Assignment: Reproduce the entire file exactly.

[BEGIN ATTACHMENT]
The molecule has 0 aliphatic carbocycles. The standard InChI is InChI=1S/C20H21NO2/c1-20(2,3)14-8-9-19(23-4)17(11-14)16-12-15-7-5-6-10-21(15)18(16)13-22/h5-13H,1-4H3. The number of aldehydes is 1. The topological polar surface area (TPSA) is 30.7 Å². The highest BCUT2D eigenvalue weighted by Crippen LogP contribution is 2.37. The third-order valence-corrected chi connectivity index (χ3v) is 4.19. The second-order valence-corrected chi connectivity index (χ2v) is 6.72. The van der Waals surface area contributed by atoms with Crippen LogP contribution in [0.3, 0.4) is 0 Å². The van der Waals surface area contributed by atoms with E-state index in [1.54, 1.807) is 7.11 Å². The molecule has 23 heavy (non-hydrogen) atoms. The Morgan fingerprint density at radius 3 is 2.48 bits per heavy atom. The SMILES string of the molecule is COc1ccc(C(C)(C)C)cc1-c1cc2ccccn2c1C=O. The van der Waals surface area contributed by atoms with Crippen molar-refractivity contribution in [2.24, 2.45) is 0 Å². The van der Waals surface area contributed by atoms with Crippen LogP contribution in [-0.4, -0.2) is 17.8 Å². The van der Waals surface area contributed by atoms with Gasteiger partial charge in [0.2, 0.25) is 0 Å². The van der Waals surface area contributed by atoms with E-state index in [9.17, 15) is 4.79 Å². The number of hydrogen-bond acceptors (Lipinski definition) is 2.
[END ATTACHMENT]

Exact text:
The molecule has 0 aliphatic carbocycles. The standard InChI is InChI=1S/C20H21NO2/c1-20(2,3)14-8-9-19(23-4)17(11-14)16-12-15-7-5-6-10-21(15)18(16)13-22/h5-13H,1-4H3. The number of aldehydes is 1. The topological polar surface area (TPSA) is 30.7 Å². The highest BCUT2D eigenvalue weighted by Crippen LogP contribution is 2.37. The third-order valence-corrected chi connectivity index (χ3v) is 4.19. The second-order valence-corrected chi connectivity index (χ2v) is 6.72. The van der Waals surface area contributed by atoms with Crippen LogP contribution in [0.3, 0.4) is 0 Å². The van der Waals surface area contributed by atoms with E-state index in [1.54, 1.807) is 7.11 Å². The molecule has 23 heavy (non-hydrogen) atoms. The Morgan fingerprint density at radius 3 is 2.48 bits per heavy atom. The SMILES string of the molecule is COc1ccc(C(C)(C)C)cc1-c1cc2ccccn2c1C=O. The van der Waals surface area contributed by atoms with Crippen molar-refractivity contribution in [2.24, 2.45) is 0 Å². The van der Waals surface area contributed by atoms with Crippen LogP contribution in [-0.4, -0.2) is 17.8 Å². The van der Waals surface area contributed by atoms with Gasteiger partial charge in [0.2, 0.25) is 0 Å². The van der Waals surface area contributed by atoms with E-state index in [9.17, 15) is 4.79 Å². The number of hydrogen-bond acceptors (Lipinski definition) is 2.